Utah Easement Deed

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An easement is a non-possessory interest in land that allows an easement holder to use another's real property for a specific purpose. Easements can be either appurtenant or in gross. An easement deed is the instrument that creates the rights contained in an easement, and should therefore specify the scope and duration of the easement. A solar easement is statutorily defined as a right, whether or not it is stated in the form of a restriction, easement, covenant, or condition, in any deed, will, or other instrument executed by or on behalf of any owner of land or solar skyspace for the purpose of ensuring adequate exposure of a solar energy system (57-13-1). An easement of this type is required to be in writing. Prescriptive easements of different types, such as an easement for a livestock trail, can also be established in Utah.

In order for an easement deed to be considered for recordation by a county recorder in Utah, it must be signed and acknowledged by the grantor and accompanied by a certificate of acknowledgment or proof of execution that is signed by the officer taking the acknowledgment (57-3-101). The proof of execution of an easement deed can also be made by a subscribing witness (57-2-10). Notarial acts in this state can be performed by a judge or court clerk having seal, a notary public, or a county clerk or county recorder. If an instrument is notarized out of state, the notarial act can be performed by any of the officers listed in 57-2a-3 or by any other person who is authorized to perform notarial acts in the state where the act is performed (57-2a-3).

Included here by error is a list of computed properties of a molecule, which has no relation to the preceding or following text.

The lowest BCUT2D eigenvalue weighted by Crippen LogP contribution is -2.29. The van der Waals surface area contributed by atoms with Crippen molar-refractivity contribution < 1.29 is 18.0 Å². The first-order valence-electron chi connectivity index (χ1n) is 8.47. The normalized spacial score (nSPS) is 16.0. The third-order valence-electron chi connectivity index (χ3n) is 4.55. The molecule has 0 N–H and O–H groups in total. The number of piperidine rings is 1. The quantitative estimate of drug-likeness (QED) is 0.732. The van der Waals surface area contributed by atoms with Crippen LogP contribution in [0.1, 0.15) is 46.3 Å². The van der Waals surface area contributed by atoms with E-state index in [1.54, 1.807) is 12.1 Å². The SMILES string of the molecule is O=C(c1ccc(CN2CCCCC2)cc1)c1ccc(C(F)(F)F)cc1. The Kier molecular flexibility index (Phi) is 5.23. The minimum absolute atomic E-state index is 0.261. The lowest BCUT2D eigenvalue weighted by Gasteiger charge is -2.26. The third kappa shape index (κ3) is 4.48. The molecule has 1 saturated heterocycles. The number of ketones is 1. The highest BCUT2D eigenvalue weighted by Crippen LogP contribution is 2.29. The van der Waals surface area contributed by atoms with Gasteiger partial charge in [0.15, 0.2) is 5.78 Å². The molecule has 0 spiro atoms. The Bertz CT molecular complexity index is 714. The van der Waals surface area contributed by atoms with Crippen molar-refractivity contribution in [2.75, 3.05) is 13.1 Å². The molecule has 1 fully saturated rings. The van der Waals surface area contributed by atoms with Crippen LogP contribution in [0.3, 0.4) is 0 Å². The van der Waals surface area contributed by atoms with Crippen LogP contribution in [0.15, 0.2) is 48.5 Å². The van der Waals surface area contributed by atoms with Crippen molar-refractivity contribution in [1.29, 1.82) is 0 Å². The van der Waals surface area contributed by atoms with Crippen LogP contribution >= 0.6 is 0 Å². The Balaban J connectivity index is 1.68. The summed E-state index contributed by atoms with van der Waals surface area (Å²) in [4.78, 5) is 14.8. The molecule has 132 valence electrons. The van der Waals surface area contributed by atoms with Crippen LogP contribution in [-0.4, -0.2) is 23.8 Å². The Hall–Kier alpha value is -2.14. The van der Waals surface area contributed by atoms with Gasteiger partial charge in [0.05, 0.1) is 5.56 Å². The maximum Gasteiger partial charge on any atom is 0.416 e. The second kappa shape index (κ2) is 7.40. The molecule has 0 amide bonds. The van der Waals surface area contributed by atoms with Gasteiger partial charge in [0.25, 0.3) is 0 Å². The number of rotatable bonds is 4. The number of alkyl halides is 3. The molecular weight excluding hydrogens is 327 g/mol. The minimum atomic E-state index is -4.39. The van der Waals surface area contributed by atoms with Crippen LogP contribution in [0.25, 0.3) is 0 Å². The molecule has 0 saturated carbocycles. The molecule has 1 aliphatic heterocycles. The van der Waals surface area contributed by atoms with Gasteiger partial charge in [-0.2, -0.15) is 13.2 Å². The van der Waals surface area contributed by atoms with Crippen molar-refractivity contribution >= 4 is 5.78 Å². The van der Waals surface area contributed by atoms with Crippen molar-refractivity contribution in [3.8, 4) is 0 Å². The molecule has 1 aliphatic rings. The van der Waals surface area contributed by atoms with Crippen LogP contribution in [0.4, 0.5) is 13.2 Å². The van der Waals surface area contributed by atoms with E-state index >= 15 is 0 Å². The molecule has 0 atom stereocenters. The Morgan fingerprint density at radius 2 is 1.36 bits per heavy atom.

An easement deed in Utah that has been executed, acknowledged, and certified in a manner consistent with the Utah Statutes will, from the time of recording with the appropriate county recorder, impart notice to all persons of the contents of the deed. Easement deeds should be recorded in the county where the property subject to the easement is located. If an easement deed is not recorded, it will still be valid between the parties to the deed and those who have notice of it (57-3-102). Additionally, an unrecorded easement deed will be void against a subsequent purchaser of the same property, or portion of it, if the subsequent purchaser purchased the property in good faith and the subsequent purchaser's document was recorded first (57-3-103).

(Utah ED Package includes form, guidelines, and completed example)

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